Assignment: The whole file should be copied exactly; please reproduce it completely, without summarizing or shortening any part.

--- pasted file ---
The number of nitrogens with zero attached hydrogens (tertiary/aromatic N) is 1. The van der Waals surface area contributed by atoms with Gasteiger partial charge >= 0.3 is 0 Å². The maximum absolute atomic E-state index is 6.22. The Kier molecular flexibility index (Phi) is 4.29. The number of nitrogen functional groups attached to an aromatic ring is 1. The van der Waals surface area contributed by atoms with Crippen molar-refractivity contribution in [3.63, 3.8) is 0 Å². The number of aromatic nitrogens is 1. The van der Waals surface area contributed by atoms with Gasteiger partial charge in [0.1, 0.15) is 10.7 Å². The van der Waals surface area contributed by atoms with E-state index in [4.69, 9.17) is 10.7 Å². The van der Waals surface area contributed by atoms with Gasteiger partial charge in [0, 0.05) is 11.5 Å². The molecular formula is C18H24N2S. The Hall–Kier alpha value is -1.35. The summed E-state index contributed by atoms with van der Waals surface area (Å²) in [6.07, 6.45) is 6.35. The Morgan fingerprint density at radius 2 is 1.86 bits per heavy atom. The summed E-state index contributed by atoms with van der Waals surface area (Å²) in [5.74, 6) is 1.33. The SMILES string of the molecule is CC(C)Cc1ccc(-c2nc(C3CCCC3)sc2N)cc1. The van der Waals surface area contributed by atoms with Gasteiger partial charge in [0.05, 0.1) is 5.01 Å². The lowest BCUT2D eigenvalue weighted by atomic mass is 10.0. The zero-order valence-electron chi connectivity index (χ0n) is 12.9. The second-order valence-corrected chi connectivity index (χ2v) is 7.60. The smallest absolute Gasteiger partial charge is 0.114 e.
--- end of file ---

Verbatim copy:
The number of nitrogens with zero attached hydrogens (tertiary/aromatic N) is 1. The van der Waals surface area contributed by atoms with Gasteiger partial charge >= 0.3 is 0 Å². The maximum absolute atomic E-state index is 6.22. The Kier molecular flexibility index (Phi) is 4.29. The number of nitrogen functional groups attached to an aromatic ring is 1. The van der Waals surface area contributed by atoms with Crippen molar-refractivity contribution in [3.63, 3.8) is 0 Å². The number of aromatic nitrogens is 1. The van der Waals surface area contributed by atoms with Gasteiger partial charge in [0.1, 0.15) is 10.7 Å². The van der Waals surface area contributed by atoms with E-state index in [4.69, 9.17) is 10.7 Å². The van der Waals surface area contributed by atoms with Gasteiger partial charge in [0, 0.05) is 11.5 Å². The molecular formula is C18H24N2S. The Hall–Kier alpha value is -1.35. The summed E-state index contributed by atoms with van der Waals surface area (Å²) in [6.07, 6.45) is 6.35. The Morgan fingerprint density at radius 2 is 1.86 bits per heavy atom. The summed E-state index contributed by atoms with van der Waals surface area (Å²) in [5.74, 6) is 1.33. The SMILES string of the molecule is CC(C)Cc1ccc(-c2nc(C3CCCC3)sc2N)cc1. The van der Waals surface area contributed by atoms with Gasteiger partial charge in [0.05, 0.1) is 5.01 Å². The lowest BCUT2D eigenvalue weighted by atomic mass is 10.0. The zero-order valence-electron chi connectivity index (χ0n) is 12.9. The second-order valence-corrected chi connectivity index (χ2v) is 7.60. The smallest absolute Gasteiger partial charge is 0.114 e.